Dawes may look the part of a typical indie-rock band, but these are country-rock hippies at heart, if "When You Call My Name" is any indication. Theirs is music of a stripe heard when Gram Parsons joined The Byrds and then founded The Flying Burrito Brothers, when The Band hit its stride without Bob Dylan, and when the original Jayhawks breathed new life into the genre two decades ago.
- Song: "When You Call My Name"
- Artist: Dawes
- CD: North Hills
- Genre: Country-Rock
courtesy of the artist
Dawes' members are country-rock hippies at heart, if "When You Call My Name" is any indication.
Dawes' members are country-rock hippies at heart, if "When You Call My Name" is any indication. courtesy of the artist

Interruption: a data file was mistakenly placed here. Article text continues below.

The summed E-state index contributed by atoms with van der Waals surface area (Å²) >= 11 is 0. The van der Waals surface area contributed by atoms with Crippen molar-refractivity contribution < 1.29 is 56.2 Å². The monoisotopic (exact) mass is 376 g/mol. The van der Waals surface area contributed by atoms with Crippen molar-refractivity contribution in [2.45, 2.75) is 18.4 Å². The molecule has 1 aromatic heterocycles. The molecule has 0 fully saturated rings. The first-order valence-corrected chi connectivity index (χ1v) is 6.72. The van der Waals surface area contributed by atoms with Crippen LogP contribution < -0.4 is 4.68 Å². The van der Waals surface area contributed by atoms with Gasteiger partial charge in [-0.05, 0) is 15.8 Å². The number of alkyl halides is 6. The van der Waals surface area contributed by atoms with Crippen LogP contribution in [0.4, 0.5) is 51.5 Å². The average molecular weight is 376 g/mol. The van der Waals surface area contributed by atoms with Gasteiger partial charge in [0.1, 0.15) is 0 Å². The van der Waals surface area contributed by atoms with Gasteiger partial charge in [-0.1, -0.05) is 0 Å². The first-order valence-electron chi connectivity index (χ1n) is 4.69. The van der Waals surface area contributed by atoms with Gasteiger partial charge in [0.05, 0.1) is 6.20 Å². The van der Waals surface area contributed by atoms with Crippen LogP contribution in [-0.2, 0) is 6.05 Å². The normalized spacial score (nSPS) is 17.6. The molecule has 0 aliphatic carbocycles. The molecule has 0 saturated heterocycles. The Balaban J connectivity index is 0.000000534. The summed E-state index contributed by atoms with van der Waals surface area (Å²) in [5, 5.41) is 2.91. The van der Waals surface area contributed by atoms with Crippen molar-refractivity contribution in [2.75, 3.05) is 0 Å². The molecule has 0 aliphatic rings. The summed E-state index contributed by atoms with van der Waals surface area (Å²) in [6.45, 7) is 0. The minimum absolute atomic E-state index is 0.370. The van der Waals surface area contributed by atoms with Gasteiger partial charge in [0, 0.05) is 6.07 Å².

Dawes' sound is craggy and weathered, as if the musicians had spent years hauling their butts from one roadhouse to another. In the case of "When You Call My Name," the song is driven by a nagging guitar-twang lead straight out of The Flying Burrito Brothers' The Gilded Palace of Sin, as well as effervescent harmonies that elevate the song like a horse pulling a wagon out of a ditch.
Old-school country-rock can also be tormented and lyrically complex. Here, the narrator wrestles with someone — a lover, presumably — who may expect too much from him and the world. So he wants to know when she really needs him and when she doesn't: "So I will not give you bread / as you reach out from your cage / But I'll hear it when you call my name." Those tough-love sentiments aren't very 1960s, but Dawes knows that even in old-school country-rock, a few traditions need to be updated.
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